Meanwhile, in their own analysis of events, they spell out the four core concepts of what they call "breakthrough negotiation" :
(1) Diagnosing structure
(2) Identifying barriers to agreement
(3) Managing conflict
(4) Building momentum
and seven principles that guide breakthrough negotiators :
(1) Breakthrough Negotiators Shape the Structure of Their Situations
(2) Breakthrough Negotiators Organize to Learn
(3) Breakthrough Negotiators are Masters of Process Design
(4) Breakthrough Negotiators Foster Agreement When Possible But Employ Force When Necessary
(5) Breakthrough Negotiators Anticipate and Manage Conflict
(6) Breakthrough Negotiators Build Momentum Toward Agreement
(7) Breakthrough Negotiators Lead from the Middle
They use innumerable examples to illustrate these concepts and principles and the overall structure certainly provides a framework that
would be useful to anyone involved in negotiations. In this regard, they have produced what will likely be an excellent textbook for use in
So far so good; but the book also seems to be at least partially intended for a wider audience, and here it runs into some difficulties, largely
as a result of the textbook format and of the choice of geopolitical negotiations as a subject matter. As a threshold matter, I don't believe
that these negotiations between nation states hold terribly many lessons for business executives, who are presumably a significant portion of
the intended wider audience, because one or both of the participants in these cases usually lack the option of just ending the negotiation, an
option which is almost always available in the business setting. Coca-Cola can simply decide not to buy Joe's Cola and can walk away, but
Serbia can't really ignore the United States and Western Europe. No businessman, not even a Bill Gates, is ever likely to have the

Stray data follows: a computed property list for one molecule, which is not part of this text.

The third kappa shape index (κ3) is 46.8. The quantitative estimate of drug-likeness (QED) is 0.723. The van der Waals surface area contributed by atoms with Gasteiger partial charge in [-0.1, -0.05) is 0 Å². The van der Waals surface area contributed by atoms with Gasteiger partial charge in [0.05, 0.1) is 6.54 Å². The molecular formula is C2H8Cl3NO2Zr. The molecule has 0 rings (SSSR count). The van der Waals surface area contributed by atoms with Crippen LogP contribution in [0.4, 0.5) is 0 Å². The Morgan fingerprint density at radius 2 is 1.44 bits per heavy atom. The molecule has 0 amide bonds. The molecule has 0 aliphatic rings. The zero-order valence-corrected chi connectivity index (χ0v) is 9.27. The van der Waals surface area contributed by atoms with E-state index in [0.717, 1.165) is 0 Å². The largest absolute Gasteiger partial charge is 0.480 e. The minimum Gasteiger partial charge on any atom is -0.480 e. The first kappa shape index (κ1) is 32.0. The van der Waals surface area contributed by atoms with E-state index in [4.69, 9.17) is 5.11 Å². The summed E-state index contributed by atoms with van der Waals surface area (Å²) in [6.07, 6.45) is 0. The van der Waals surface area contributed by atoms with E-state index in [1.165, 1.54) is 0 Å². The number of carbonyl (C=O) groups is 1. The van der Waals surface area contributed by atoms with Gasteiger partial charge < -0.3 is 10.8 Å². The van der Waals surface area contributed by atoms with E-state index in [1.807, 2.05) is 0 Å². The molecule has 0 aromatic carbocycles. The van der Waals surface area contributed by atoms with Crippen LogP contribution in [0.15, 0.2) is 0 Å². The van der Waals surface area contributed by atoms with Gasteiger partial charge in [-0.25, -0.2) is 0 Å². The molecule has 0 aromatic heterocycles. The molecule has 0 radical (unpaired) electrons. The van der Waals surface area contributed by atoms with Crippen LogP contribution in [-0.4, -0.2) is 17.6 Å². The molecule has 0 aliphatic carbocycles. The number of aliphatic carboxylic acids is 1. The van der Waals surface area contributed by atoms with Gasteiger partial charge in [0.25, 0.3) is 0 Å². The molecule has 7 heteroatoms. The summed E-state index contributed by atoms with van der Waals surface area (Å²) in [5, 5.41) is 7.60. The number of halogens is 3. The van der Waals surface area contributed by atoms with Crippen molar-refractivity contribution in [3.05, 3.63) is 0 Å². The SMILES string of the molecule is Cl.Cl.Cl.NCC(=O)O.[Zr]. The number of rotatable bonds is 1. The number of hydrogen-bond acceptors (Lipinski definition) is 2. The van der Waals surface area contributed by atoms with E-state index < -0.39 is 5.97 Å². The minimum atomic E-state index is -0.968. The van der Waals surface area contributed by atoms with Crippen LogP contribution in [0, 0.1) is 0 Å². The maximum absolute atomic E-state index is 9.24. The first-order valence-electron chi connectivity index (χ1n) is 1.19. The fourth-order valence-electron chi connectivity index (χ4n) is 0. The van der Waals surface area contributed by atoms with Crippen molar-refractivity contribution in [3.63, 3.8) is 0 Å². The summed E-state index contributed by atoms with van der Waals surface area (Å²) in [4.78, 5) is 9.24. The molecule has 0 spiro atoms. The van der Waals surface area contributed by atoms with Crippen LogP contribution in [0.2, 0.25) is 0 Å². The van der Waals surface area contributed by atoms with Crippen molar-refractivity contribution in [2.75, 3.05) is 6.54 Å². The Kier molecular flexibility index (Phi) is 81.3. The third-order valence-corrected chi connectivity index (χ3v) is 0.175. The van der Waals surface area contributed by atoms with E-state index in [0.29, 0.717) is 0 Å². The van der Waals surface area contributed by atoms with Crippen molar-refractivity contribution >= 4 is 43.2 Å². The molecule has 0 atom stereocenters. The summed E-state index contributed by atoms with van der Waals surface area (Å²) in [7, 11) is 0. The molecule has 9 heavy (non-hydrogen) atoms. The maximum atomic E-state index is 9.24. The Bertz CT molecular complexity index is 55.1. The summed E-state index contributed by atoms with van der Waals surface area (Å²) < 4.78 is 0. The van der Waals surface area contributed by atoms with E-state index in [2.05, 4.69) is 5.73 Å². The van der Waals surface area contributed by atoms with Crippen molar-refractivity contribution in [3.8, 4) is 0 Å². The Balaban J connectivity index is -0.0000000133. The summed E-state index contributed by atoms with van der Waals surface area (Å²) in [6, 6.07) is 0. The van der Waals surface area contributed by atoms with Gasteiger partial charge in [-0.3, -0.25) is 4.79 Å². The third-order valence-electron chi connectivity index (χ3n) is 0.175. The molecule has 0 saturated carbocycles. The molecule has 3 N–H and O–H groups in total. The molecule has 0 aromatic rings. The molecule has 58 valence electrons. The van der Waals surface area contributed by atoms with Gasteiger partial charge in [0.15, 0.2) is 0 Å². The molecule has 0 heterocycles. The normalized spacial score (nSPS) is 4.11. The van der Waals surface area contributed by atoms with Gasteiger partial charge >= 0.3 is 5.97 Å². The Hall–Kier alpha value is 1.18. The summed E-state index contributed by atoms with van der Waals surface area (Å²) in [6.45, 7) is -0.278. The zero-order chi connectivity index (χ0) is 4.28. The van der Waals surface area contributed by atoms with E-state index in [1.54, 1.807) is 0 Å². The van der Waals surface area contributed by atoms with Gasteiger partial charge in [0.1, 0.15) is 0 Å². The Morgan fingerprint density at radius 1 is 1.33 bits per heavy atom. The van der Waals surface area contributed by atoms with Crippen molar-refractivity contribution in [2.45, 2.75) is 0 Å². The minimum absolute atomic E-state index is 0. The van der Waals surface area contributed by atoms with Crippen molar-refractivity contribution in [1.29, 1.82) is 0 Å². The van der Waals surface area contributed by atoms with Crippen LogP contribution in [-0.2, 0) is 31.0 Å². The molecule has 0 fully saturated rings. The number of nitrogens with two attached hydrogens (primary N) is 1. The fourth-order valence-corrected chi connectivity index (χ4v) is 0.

overwhelming leverage that the U.S. brings to the negotiating table.
The biggest problem though is that if you apply the first of the authors' own core concepts (diagnosing structure) to their chosen four
examples you see that the breakthrough generally occurred prior to, or at, the moment negotiations started. Thus, the actual content of the
Oslo Accords was pretty much insignificant; what really mattered was the implicit admission by the parties that Israel and a Palestinian state
were each realities that the other side needed to cope with. Even today, with the relationship between Israel and the Palestinians at its all
time nadir, they are relatively close to a final accord. Israel will eventually declare a Palestinian state unilaterally and the Palestinians will
be forced to accept the boundaries that Israel imposes. The breakthrough occurred with Oslo when the two sides, just by entering
negotiations, acknowledged each others existence as a political fact.
Mind you, the authors are so thorough, insightful, and honest that they do discuss many of these issues, even if only tangentially, and they
are forthright in depicting "breakthrough negotiators" as those folks (Richard Holbrooke and James Baker, for example) who keep their eye
on the big picture and don't get distracted by the particulars of agreements. (...)
In the initial chapter, the authors identify seven principles used by "breakthrough negotiators," the people who are capable of working around seemingly insurmountable obstacles, or of achieving unexpectedly positive resolutions through the negotiating process. The authors show that breakthrough negotiators shape the structure of negotiating situations; create time to learn about colleagues at the table; control the bargaining process to influence perceptions of interests and alternatives by each party involved; understand the interaction between diplomacy and the use of force; diagnose potential sources of conflict; build momentum to secure an agreement; and act to bridge internal bargaining within their own teams, and external negotiations with those around the table.